The Nuclear Materials Research Area aims to:
- help increase the UK’s existing economic strengths and competitive advantages in nuclear energy, and support its net-zero ambitions, by enabling innovation in research on radioactive materials, including an experiment-with-modelling approach, via a co-ordinated network of national laboratories, nuclear user facilities, and expertise.
- develop vibrant industry- and academic-led programmes which accelerate nuclear’s
contribution to deep decarbonisation.
Above: watch Professor Francis Livens and Dr Amanda Quadling introduce the Nuclear Materials Research Area.
The UK has the largest civilian stockpile of Plutonium in the world
Introduction and Scope
Next generation fission and fusion power stations require development of more resilient materials due to the increased demands they place on materials, from corrosion to high radiation fields and severe thermal loads.
Nuclear materials will enable innovation in radioactive materials research by providing a ‘bridge in activity’ between accessible low-activity studies at academic locations and the difficult to access high-activity capability available at NNL Central Lab. Along with the National Nuclear User Facility (NNUF), we are building a national network of co-ordinated user facilities with increased applicability and functionality.
We will also seek to enhance modelling across length and time scales to aid in the development of new codes and standards, which will positively benefit new nuclear build and potentially have impact across multiple sectors.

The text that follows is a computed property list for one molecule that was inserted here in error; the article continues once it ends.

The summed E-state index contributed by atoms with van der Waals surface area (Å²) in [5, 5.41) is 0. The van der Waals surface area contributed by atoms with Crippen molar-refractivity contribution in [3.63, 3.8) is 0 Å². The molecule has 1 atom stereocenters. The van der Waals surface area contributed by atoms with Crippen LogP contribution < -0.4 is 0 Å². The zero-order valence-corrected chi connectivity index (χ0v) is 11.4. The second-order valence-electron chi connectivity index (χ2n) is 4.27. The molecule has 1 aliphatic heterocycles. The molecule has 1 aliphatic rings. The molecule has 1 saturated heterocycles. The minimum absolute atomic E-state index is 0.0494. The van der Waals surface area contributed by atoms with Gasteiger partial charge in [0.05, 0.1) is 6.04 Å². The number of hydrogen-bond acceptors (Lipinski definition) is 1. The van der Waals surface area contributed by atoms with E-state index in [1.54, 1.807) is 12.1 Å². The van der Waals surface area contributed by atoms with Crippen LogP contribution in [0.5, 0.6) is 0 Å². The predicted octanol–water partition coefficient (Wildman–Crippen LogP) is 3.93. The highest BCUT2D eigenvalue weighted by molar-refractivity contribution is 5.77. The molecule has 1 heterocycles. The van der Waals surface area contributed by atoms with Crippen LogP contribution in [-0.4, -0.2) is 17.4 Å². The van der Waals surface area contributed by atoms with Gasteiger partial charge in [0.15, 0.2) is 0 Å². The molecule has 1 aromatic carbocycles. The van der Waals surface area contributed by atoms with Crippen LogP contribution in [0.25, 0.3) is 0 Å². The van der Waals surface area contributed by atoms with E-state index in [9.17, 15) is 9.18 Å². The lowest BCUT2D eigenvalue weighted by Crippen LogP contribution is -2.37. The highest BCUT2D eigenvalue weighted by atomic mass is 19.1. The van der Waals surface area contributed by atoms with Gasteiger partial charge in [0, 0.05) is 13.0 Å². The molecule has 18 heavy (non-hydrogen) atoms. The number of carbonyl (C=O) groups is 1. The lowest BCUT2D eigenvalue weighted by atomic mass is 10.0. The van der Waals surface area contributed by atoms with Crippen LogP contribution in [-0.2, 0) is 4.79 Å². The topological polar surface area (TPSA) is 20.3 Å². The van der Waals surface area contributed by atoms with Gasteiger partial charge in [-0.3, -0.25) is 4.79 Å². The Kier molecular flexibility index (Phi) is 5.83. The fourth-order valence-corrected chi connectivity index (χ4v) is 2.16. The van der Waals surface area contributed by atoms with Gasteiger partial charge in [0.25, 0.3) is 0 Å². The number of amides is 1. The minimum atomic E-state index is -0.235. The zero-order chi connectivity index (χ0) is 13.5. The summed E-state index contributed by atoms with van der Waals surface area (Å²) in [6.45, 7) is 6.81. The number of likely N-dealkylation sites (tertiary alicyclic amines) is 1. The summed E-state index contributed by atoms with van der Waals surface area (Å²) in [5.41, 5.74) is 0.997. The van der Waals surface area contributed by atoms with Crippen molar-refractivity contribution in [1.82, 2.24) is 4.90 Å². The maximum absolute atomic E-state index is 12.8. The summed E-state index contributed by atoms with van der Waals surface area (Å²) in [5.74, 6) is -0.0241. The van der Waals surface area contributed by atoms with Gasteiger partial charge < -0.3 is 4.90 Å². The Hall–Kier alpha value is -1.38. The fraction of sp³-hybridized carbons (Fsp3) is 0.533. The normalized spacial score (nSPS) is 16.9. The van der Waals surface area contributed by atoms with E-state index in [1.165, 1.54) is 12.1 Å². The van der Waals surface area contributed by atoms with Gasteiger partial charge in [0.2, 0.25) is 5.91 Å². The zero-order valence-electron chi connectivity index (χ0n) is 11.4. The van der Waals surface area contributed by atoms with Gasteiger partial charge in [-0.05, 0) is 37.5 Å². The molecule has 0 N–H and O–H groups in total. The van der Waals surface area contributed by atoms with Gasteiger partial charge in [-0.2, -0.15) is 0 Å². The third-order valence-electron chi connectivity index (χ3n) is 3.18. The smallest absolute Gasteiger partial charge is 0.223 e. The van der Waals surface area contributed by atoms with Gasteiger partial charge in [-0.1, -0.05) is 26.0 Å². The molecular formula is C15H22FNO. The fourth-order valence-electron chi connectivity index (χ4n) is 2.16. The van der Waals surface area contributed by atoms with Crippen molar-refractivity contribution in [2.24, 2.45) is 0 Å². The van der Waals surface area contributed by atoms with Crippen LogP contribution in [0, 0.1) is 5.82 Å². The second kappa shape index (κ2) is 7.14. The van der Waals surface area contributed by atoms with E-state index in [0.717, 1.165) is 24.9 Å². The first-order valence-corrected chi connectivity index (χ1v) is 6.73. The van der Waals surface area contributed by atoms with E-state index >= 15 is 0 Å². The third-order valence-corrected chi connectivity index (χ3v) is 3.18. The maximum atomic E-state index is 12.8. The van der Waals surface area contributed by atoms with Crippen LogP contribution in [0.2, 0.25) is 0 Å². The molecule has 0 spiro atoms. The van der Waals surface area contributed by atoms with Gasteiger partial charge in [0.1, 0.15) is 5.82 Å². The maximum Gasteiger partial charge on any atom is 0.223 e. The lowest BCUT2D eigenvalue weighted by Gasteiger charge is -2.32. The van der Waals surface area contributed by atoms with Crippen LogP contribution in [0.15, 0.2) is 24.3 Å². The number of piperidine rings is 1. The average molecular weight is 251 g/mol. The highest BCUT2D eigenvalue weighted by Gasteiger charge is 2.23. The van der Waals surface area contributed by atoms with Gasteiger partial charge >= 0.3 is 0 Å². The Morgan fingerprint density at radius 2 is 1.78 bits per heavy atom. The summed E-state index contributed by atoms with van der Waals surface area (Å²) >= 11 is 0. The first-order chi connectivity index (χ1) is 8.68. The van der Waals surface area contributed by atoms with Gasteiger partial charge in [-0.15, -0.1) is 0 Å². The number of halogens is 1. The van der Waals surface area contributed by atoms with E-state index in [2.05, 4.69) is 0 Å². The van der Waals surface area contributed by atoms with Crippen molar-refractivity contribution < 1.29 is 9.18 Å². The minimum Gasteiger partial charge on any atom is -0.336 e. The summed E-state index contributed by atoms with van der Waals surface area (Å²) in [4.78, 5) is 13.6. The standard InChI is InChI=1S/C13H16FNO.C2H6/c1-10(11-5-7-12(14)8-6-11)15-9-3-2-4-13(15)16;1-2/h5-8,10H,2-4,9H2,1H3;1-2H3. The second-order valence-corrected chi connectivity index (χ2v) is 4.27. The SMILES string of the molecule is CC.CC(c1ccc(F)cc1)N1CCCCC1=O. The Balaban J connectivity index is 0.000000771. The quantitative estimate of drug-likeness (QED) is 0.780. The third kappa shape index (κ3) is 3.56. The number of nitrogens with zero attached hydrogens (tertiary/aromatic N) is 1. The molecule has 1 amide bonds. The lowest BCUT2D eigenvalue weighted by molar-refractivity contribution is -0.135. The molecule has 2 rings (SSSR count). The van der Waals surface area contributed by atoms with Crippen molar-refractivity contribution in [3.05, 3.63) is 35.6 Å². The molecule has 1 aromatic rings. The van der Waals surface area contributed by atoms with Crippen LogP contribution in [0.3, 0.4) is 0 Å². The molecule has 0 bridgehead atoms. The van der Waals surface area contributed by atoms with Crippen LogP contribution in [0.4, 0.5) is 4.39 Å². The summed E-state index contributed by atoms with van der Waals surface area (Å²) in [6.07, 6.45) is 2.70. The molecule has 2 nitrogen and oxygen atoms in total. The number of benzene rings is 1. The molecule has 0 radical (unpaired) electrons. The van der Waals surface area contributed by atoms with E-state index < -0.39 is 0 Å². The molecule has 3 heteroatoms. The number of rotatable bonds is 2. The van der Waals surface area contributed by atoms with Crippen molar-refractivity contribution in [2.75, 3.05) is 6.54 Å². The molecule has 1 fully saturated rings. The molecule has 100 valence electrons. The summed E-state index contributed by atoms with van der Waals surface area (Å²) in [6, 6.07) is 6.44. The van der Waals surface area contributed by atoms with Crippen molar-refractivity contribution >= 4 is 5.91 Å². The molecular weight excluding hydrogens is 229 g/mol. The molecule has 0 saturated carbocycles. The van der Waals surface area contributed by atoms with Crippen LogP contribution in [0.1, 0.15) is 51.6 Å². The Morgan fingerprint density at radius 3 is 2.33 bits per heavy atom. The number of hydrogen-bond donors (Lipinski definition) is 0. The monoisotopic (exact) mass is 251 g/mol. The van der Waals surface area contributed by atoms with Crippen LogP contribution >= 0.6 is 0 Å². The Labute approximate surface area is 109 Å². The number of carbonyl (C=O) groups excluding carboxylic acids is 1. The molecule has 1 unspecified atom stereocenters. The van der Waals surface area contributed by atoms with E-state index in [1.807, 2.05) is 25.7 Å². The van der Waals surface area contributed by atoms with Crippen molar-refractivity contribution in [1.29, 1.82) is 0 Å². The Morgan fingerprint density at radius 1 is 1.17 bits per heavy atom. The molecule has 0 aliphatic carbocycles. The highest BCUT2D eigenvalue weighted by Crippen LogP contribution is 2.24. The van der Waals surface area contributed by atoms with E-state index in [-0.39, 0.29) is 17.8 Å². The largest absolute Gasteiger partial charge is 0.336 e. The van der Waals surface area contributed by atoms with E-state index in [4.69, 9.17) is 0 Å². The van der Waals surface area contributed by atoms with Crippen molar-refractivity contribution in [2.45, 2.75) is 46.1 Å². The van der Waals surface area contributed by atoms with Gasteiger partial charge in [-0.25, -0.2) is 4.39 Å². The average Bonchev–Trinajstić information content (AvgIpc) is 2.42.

Current and Future Research
To support development of advanced fission and fusion systems, and management of the nuclear legacy through:
- High Temperature Nuclear Systems – safety critical systems exposed to high thermal loads in AMRs (Graphite, Cladding) and Fusion designs;
- The Plutonium Lifecycle – investigating the properties of plutonium to inform future decisions on management of the largest civilian stockpile in the world, through use as MOX fuel for AMRs and/or disposal as waste;
- Materials Degradation – helping develop new codes & standards, including innovative manufacturing methods, to accelerate regulatory approval and in-service performance of new nuclear power;
- Accident Tolerant Fuels – manufacturing, characterising, and testing denser and safer fuels (U3Si2, TRISO) for deployment into LWRs, LINKS SMRs and AMRs.
The strategic investment from NNUF and Royce will accelerate low TRL investigations to underpin development of resilient materials innovations, enabling translation through to the Catapult network (NAMRC), TWI, international science programmes and laboratories (Halden Reactor, EUROfusion, Idaho National Laboratory, Japan Atomic Energy Authority, Department of Energy/PNNL, Australia’s Nuclear Science and Technology Organisation) and the nuclear industry (Rolls-Royce, Jacobs, EDF, and the Nuclear Decommissioning Authority Estate).
This research theme brings together university expertise from The University of Manchester, and specialist centres NNL and UKAEA. Activity also takes place at Sheffield, Oxford and Imperial College London.
Equipment & Facilities
Scientists from the Nuclear Materials research area will in the Dalton Cumbrian Facility, a world-leading academic nuclear research capability in the UK. It provides a state-of-the-art base for high-end research in radiation science and engineering. NNL provides world-leading nuclear expertise into high neutron flux environments providing impartial advice to help shape the UK’s nuclear research agenda to enable the UK to be a top tier nuclear nation.